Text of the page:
EPSCoR news

  • Nov 23 2015 - 2:40pm

    STEM Funding and Research Opportunities Available on PathwaysToScience.org

    Students: You can use PathwaysToScience.org to find programs such as undergraduate summer research opportunities, graduate fellowships, postdoctoral positions, as well as resources and materials pertaining to recruitment, retention, and mentoring. Find out more about available STEM funding and opportunities:

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  • Oct 21 2015 - 1:52pm

    Community College Innovation Challenge

    Teams comprised of community college students, faculty and community partners propose innovative STEM-based solutions for real-world problems they identify within the theme: Innovations at the Nexus of Food, Energy and Water Systems.  Deadline: Oct. 15, 2015, to Feb. 15, 2016.

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  • Oct 21 2015 - 1:50pm

     2015 NH Social Venture Innovation Challenge

    We are a co-host of the 2015 Social Venture Innovation Challenge! The challenge invites individuals and teams from across the state of New Hampshire to identify pressing social and/or environmental issues at the state, national or global level, and then find an innovative business-oriented approach to solving them.

  • Sep 24 2015 - 10:53am

    The NH WRRC is accepting applications for the FY2016 funding competition

    The NH WRRC invites proposals from researchers at any college or university in New Hampshire for consideration in the Center's FY 2016 research program. The proposed research must be directed at research priorities of New Hampshire, New England, or the northeastern United States. The NH WRRC has developed a list of these priorities (view). To be considered for funding, proposals must be must submitted online at www.niwr.net no later than Friday, November 6, 2015 at 5:00 p.m.

  • Sep 22 2015 - 3:30pm

    Blue Waters and EPSCoR - supercomputing opportunities for research, education

    Opportunities for researchers and students on the Blue Waters petascale computing project, including allocation of space, undergraduate internships, graduate student fellowships, workshops and webinars. For more information, contact the individuals listed in the flier.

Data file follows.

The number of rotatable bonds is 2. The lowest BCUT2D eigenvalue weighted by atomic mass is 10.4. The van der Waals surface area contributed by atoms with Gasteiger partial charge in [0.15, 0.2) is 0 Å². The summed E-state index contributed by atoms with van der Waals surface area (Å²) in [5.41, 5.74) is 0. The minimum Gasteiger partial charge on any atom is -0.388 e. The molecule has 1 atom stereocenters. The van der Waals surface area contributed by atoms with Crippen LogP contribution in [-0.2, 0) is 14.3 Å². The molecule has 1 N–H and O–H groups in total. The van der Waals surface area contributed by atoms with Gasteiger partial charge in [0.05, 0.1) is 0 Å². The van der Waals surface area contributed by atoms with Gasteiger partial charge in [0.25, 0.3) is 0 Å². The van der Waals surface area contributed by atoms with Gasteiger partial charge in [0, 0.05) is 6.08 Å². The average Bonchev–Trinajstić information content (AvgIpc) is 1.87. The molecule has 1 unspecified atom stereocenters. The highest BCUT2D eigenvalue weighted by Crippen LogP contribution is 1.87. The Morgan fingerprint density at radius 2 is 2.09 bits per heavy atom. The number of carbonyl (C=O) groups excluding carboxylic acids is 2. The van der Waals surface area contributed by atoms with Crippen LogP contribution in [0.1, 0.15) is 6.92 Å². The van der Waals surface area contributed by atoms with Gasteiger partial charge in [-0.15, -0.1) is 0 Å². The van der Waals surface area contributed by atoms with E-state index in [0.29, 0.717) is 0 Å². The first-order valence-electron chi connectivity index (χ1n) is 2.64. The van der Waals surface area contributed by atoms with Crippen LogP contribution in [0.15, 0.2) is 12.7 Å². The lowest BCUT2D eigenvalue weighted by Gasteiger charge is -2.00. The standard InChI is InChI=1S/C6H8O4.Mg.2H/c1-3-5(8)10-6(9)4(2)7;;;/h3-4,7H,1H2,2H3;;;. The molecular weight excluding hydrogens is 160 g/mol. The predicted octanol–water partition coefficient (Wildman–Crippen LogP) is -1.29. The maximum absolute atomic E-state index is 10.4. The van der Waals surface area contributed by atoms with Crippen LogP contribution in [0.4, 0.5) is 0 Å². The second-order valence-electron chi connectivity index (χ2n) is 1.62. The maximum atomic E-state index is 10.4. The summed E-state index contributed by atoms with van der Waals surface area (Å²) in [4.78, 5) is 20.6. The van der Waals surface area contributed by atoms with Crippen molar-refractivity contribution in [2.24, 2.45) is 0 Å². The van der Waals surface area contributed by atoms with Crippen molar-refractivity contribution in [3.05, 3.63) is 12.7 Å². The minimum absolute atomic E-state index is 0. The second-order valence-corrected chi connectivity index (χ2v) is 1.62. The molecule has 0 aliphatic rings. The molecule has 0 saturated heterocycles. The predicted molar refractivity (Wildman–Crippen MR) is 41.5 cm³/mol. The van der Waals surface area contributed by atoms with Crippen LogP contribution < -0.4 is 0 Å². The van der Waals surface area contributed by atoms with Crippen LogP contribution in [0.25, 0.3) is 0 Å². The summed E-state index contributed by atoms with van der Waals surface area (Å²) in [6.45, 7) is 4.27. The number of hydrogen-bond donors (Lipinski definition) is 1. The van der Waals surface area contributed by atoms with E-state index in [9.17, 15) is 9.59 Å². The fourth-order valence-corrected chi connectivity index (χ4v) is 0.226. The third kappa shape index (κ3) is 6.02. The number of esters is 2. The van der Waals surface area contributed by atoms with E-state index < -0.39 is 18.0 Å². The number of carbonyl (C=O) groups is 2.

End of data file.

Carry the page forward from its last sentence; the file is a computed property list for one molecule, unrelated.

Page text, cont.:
• Sep 8 2015 - 1:03pm

    Beach Blitz Volunteers Provide a Water Quality Snapshot of New Hampshire Beaches

    New Hampshire’s beautiful and highly rated 13 mile slice of the Atlantic coast is a popular vacation destination in New England. So how clean are its coastal beaches? This July, citizen scientist volunteers dodged sunbathers and boogie boarders as they blitzed the beaches looking for clues, collecting samples, and taking a water quality snapshot for researchers and beach managers at North Hampton State Beach (NHSB), Jenness, and Sawyer beaches.

  • Aug 27 2015 - 1:39pm

    Combating Climate Change Through Forest Management About More Than Carbon Capture

    Scientists have known for years that forests absorb and sequester carbon from the atmosphere, making these ecosystems potentially valuable tools for mitigating the impacts of climate change. But forests also interact with the climate in other, more complicated ways.

  • Aug 27 2015 - 1:30pm

    Flow of Data Through Forest Service's Online WaterViz Tool Helped by NSF Grant

    Even if you are nowhere near ice-cold Hubbard Brook in the rugged White Mountains of New Hampshire, you can tune into the water cycle with Waterviz, an online tool that creates digital art and plays a live forest symphony generated from environmental sensors placed in a mountain valley.

  • Aug 27 2015 - 1:05pm

    Scientific research opportunities grow at GBCC

    For the past eight weeks Great Bay Community College students have been collecting water samples, generating and analyzing data as part of undergraduate research work in coastal observation, bioinformatics and biomedical research.

  • Aug 27 2015 - 12:55pm

    NHTI students measure health of soil at Sycamore Field Community Garden

    Many refugee families in the city depend on the produce of the community garden to provide hundreds of pounds of fresh vegetables and save money on groceries during the summer. But local researchers are finding the garden’s soil may not be healthy enough to keep producing high yields.